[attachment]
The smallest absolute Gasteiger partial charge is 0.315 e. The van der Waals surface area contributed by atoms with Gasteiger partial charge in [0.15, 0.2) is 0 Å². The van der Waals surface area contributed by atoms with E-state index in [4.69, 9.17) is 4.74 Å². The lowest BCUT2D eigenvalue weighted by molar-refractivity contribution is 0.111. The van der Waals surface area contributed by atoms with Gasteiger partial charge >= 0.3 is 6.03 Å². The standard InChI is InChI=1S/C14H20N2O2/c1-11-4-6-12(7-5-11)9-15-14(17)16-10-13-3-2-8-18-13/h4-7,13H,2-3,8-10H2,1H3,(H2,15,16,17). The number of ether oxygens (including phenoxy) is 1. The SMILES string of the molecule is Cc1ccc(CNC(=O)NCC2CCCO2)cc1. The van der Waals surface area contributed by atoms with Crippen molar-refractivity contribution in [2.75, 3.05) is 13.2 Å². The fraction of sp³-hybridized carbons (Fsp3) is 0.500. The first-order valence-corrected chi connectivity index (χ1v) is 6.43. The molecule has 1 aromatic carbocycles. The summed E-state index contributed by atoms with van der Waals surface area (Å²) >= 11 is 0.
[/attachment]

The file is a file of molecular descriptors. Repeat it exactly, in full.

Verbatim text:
The smallest absolute Gasteiger partial charge is 0.315 e. The van der Waals surface area contributed by atoms with Gasteiger partial charge in [0.15, 0.2) is 0 Å². The van der Waals surface area contributed by atoms with E-state index in [4.69, 9.17) is 4.74 Å². The lowest BCUT2D eigenvalue weighted by molar-refractivity contribution is 0.111. The van der Waals surface area contributed by atoms with Gasteiger partial charge >= 0.3 is 6.03 Å². The standard InChI is InChI=1S/C14H20N2O2/c1-11-4-6-12(7-5-11)9-15-14(17)16-10-13-3-2-8-18-13/h4-7,13H,2-3,8-10H2,1H3,(H2,15,16,17). The number of ether oxygens (including phenoxy) is 1. The SMILES string of the molecule is Cc1ccc(CNC(=O)NCC2CCCO2)cc1. The van der Waals surface area contributed by atoms with Crippen molar-refractivity contribution in [2.75, 3.05) is 13.2 Å². The fraction of sp³-hybridized carbons (Fsp3) is 0.500. The first-order valence-corrected chi connectivity index (χ1v) is 6.43. The molecule has 1 aromatic carbocycles. The summed E-state index contributed by atoms with van der Waals surface area (Å²) >= 11 is 0.